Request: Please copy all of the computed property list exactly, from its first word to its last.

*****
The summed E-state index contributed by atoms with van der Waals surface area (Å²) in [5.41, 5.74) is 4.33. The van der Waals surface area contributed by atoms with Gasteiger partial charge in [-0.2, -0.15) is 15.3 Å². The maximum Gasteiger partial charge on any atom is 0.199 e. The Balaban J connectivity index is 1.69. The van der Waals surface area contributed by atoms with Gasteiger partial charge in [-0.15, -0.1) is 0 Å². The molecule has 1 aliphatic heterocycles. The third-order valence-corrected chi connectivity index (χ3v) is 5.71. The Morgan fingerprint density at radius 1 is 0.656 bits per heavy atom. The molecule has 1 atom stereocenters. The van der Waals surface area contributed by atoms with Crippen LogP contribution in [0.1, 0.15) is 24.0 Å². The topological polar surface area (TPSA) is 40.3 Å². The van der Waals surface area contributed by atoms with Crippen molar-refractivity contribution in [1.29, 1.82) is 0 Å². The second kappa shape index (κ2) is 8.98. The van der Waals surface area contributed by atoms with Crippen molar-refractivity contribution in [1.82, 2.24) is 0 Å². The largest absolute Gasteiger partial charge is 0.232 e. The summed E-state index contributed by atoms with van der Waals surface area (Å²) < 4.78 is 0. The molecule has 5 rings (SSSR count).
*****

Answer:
The summed E-state index contributed by atoms with van der Waals surface area (Å²) in [5.41, 5.74) is 4.33. The van der Waals surface area contributed by atoms with Gasteiger partial charge in [-0.2, -0.15) is 15.3 Å². The maximum Gasteiger partial charge on any atom is 0.199 e. The Balaban J connectivity index is 1.69. The van der Waals surface area contributed by atoms with Gasteiger partial charge in [-0.15, -0.1) is 0 Å². The molecule has 1 aliphatic heterocycles. The third-order valence-corrected chi connectivity index (χ3v) is 5.71. The Morgan fingerprint density at radius 1 is 0.656 bits per heavy atom. The molecule has 1 atom stereocenters. The van der Waals surface area contributed by atoms with Crippen LogP contribution in [0.1, 0.15) is 24.0 Å². The topological polar surface area (TPSA) is 40.3 Å². The van der Waals surface area contributed by atoms with Crippen molar-refractivity contribution in [1.29, 1.82) is 0 Å². The second kappa shape index (κ2) is 8.98. The van der Waals surface area contributed by atoms with Crippen molar-refractivity contribution in [1.82, 2.24) is 0 Å². The largest absolute Gasteiger partial charge is 0.232 e. The summed E-state index contributed by atoms with van der Waals surface area (Å²) < 4.78 is 0. The molecule has 5 rings (SSSR count).